Brandon Moore, 30, was arrested Nov. 14, 2014, on a charge of 2nd degree battery and ordered not to have any contact with Chanel Moore's oldest son. A jury trial was set for June 9 of this year.
But why did DHS evidently not take action against Moore on its own, considering Turner's original call to the child maltreatment hotline occurred many months prior to the court's involvement?
Turner said he believes the abuse was known to Moore's boss, Cecile Blucker, the head of DCFS, prior to Judge Pierce's involvement. An anonymous source corroborated this account. Like Moore and other DCFS employees, Blucker is a mandated reporter
DHS spokesperson Amy Webb said that if allegations of maltreatment rise to the level that requires reporting, Blucker reports it. Moore's termination letter, provided to the Times under the state Freedom of Information Act, redacted the reason for her firing. Asked why the termination reason was redacted, DHS spokesperson Kate Luck said the agency was "bound by very specific confidentiality laws that prevent us from making certain information public." She said DHS cannot even reveal which statute, exactly, required the redaction in the first place.
"I understand that it's frustrating; it can be frustrating for us too," Luck said in an email. "We want to, and strive to be, as open as we can be. But there are times, like this one, when our hands are tied. We have our top attorneys review the information we release under the FOIA and in this instance, there are other confidentiality laws at play that take precedence over the FOIA. To cite those laws would be revealing the confidential nature of the information. [Our emphasis.]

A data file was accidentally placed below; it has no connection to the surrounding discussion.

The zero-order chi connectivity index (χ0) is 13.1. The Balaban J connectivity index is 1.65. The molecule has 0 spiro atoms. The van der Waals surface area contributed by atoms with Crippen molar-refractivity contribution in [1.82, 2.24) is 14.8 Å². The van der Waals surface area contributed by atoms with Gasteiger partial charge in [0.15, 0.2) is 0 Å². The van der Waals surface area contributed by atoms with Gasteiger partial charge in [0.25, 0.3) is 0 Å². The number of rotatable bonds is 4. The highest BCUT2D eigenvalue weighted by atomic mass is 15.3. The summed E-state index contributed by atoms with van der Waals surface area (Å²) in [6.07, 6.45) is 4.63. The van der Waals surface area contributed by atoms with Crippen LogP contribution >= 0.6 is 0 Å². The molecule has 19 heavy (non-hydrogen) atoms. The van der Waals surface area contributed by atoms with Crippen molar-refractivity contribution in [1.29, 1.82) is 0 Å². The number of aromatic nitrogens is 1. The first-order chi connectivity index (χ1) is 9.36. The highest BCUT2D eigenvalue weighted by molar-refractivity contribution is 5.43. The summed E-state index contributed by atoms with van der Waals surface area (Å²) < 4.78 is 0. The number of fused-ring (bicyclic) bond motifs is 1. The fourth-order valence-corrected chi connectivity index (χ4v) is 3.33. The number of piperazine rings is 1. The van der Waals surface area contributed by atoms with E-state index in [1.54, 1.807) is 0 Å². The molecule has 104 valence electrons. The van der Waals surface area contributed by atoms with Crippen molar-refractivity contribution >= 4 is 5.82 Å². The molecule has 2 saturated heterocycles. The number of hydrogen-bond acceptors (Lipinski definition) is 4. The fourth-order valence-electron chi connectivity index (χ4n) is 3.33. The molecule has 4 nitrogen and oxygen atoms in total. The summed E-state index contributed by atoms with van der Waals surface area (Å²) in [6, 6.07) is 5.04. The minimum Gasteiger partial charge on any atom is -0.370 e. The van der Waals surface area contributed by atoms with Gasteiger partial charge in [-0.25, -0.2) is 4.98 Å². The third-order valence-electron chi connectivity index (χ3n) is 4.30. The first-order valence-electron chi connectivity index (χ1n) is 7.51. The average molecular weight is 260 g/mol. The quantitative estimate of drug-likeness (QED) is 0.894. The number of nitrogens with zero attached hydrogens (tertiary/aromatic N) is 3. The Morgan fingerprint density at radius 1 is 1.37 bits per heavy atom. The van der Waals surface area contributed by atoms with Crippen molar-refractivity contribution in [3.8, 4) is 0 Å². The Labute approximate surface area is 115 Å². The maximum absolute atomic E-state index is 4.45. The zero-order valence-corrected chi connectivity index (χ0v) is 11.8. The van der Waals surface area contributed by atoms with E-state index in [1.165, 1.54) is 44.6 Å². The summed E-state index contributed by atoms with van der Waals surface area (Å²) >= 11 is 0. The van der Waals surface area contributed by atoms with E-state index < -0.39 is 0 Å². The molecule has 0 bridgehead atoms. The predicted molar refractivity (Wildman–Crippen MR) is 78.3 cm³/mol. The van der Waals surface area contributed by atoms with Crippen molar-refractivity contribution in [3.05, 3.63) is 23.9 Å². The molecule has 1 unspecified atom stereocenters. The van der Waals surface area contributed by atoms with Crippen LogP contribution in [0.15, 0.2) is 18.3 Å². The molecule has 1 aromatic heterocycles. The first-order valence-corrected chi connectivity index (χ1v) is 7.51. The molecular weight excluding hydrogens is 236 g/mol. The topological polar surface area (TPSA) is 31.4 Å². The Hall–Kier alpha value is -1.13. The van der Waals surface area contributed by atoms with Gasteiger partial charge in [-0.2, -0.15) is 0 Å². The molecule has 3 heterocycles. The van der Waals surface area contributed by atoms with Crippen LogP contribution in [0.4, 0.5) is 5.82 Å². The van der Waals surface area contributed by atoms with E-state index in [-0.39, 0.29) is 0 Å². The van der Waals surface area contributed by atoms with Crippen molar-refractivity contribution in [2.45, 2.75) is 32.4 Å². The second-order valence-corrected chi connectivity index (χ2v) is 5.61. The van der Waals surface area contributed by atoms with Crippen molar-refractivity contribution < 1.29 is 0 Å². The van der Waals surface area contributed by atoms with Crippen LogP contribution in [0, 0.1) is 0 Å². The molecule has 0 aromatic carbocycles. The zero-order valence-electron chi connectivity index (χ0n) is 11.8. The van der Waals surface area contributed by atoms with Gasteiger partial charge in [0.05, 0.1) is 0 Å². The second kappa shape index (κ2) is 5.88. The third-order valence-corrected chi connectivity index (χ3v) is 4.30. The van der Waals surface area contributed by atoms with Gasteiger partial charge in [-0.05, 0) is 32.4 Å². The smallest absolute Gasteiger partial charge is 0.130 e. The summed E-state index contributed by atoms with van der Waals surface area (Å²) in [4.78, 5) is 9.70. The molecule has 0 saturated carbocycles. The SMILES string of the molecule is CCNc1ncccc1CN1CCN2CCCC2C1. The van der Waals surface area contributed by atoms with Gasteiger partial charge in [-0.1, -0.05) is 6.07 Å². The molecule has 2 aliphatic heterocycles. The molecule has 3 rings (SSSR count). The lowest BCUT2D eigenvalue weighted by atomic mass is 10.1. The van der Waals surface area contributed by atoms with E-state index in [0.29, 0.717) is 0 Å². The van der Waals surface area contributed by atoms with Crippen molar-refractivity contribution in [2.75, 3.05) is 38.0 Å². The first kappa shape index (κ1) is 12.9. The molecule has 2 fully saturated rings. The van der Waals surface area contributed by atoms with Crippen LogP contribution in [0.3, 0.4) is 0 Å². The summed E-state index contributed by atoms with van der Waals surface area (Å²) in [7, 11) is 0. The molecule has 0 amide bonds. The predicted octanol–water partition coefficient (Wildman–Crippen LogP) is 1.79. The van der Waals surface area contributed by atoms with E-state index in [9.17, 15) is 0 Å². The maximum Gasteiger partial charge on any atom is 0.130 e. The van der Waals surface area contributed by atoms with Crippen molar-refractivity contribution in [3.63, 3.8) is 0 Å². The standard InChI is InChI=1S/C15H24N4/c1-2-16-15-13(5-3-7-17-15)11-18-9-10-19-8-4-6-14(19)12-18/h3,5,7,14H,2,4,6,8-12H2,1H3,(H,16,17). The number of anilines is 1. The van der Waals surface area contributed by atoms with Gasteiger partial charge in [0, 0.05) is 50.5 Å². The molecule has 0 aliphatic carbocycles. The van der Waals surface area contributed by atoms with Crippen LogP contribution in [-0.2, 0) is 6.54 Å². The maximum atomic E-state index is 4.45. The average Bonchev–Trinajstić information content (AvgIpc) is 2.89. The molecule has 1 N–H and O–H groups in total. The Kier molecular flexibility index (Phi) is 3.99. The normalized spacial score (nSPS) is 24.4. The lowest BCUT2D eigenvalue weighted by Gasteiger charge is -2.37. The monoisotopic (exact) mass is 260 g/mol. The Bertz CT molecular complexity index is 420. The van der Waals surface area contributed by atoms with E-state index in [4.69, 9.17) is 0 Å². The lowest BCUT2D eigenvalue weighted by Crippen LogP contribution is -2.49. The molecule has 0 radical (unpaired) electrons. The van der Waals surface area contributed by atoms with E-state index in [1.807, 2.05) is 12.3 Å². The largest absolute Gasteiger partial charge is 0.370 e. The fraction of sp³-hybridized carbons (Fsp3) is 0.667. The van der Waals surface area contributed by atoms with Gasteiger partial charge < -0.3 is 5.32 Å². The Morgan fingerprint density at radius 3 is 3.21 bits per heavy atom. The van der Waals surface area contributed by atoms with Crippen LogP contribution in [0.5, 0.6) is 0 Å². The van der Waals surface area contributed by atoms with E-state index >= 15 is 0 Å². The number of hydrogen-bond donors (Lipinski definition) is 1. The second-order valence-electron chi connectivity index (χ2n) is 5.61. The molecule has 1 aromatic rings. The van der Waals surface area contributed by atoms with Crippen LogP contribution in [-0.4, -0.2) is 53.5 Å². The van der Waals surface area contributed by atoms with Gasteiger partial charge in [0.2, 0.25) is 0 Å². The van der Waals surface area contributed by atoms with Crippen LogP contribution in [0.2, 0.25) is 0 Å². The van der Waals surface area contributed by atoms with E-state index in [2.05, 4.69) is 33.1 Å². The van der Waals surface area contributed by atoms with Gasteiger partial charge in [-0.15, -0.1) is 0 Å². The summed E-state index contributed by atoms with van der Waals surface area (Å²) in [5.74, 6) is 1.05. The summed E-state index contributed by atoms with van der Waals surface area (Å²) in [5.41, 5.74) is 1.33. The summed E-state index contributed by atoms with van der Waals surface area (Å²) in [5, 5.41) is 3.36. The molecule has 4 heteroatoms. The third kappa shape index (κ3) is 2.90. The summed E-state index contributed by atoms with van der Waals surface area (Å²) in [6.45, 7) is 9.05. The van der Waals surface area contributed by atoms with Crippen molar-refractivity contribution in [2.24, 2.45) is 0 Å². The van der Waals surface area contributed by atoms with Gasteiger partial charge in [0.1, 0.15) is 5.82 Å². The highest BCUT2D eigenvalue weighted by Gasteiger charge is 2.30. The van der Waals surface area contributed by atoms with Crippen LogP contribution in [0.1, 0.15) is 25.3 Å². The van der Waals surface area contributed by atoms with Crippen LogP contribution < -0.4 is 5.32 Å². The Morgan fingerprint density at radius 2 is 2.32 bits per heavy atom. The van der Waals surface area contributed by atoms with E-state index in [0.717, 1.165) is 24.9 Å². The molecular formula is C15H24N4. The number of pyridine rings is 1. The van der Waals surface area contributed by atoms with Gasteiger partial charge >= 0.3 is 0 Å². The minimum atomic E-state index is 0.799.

"[W]e are in the process of seeking an Attorney General's opinion on this issue and will abide by whatever that opinion says. However, at this time our attorneys feel the information released was the most we could provide and still be within the law."
The allegations made against Brandon Moore, that Chanel Moore and Brandon Moore were living together when the alleged abuse occurred and that Moore lost custody are already known. The names of the minors involved are also known; they are in the court records of the custody action.
All that is not known is whether Chanel Moore was fired for not reporting a suspicion of maltreatment, as she was required to. Is that protected by confidentiality laws so confidential we can't know what the laws are?
Moore's is not the only case in which alleged abuse occurred in a DHS worker's home. In July 2008, the aunt of a 2-year-old drove her nephew to a DHS office to show caseworkers the bruises on his buttocks and back. She'd found the marks while she was taking care of the toddler. A DHS worker on duty took photos of the boy, but told Amanda Allen, the aunt, to return the child to his mother. The mother and father of the child were living with the child's grandmother, a DHS employee.
A month later, the boy was in Arkansas Children's Hospital with a fractured skull, detached gallbladder, internal bleeding and bruises all over his body. The employee resigned that month, DHS said at the time.